Yet palpable as were its exaggerations, and preposterous as were its estimates of the relative importance of different kinds of knowledge, the St. Andrew's address had an extensive and a very injurious influence. It was a godsend for the declining classical cause, for, although Mr. Mill condemned unsparingly the existing teaching of classics, its partisans cared nothing for that, so long as he conceded the predominance of classical claims. So his authority became a new bulwark for the defense of established abuses. It strengthened the hands of educational obstructives, and the specious arguments offered for the exaltation of ancient learning re-enforced all its arrogant and exclusive pretensions. The commendations of science went for nothing, as the magnitude of the classical claims left no room for them. Mr. Mill labored to extend the already excessive influence of dead-language studies in the colleges, and the power of his name was thus effectually arrayed against the rising demands of modern knowledge.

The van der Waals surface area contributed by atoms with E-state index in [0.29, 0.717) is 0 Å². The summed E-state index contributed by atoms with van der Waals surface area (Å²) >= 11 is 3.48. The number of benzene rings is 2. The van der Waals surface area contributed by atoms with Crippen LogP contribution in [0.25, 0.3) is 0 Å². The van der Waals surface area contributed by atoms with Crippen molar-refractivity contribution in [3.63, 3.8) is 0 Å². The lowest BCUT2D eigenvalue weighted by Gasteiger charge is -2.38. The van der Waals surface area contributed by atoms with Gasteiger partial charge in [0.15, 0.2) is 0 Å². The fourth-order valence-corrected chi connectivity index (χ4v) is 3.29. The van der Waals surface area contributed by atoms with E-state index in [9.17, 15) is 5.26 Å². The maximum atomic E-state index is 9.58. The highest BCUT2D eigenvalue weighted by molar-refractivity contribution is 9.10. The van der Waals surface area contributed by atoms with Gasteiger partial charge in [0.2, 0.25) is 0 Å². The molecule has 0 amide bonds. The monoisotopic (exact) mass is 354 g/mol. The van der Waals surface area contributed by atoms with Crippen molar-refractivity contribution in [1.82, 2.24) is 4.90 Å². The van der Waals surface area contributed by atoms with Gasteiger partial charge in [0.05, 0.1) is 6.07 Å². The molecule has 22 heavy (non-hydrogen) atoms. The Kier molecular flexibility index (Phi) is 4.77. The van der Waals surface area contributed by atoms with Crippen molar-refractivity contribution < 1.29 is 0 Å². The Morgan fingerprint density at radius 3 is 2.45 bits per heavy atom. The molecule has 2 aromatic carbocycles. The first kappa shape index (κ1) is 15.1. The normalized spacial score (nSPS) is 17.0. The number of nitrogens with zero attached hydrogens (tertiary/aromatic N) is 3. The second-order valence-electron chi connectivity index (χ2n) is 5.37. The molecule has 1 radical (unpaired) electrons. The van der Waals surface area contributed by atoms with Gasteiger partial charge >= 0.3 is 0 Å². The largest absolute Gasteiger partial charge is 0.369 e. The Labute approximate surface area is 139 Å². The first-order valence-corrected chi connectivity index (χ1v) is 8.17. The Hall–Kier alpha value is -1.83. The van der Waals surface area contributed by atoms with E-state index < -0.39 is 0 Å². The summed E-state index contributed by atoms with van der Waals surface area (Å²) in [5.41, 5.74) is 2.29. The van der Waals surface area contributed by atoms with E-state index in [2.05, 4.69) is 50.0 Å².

We have recalled this memorable discourse of Mr. Mill at the present time, because it is a landmark in the recent history of the controversy, and because since its publication the subject of dead languages in the colleges has had no such vigorous shake-up as has been given to it by Mr. Charles Francis Adams, Jr., in his telling address delivered before the Harvard chapter of the fraternity of the Phi Beta Kappa on June 28th. Mr. Adams is, of course, on the side of modern studies as against the classics. Into the argument as presented by Mr. Mill he does not enter, nor does he deny the transcendent benefits which some allege they have derived from the study of dead languages. But, not concerned with its ideals, he deals with the current classical education as a familiar fact, and tests it by its actual fruits. His point of view is that of common, well-to-do people, who demand the advantages of a higher education, but whose time of study is limited, and who must pass from the college to the labors and struggles of every-day life. Appealing to experience, to hard practical results, he finds himself compelled to condemn the system as a failure, a defeat of the true and highest purposes of education, an outrageous wrong to youth, and in its stubborn persistence against all the dictates of common sense a scandal to the intelligence of the age. Mr. Adams, moreover, proves his case. We venture to assert that no candid person can read this production, in connection with that of Mill, without recognizing that, to all the intents and purposes of the discussion, the American student of railroads has given a crushing answer to the English philosopher.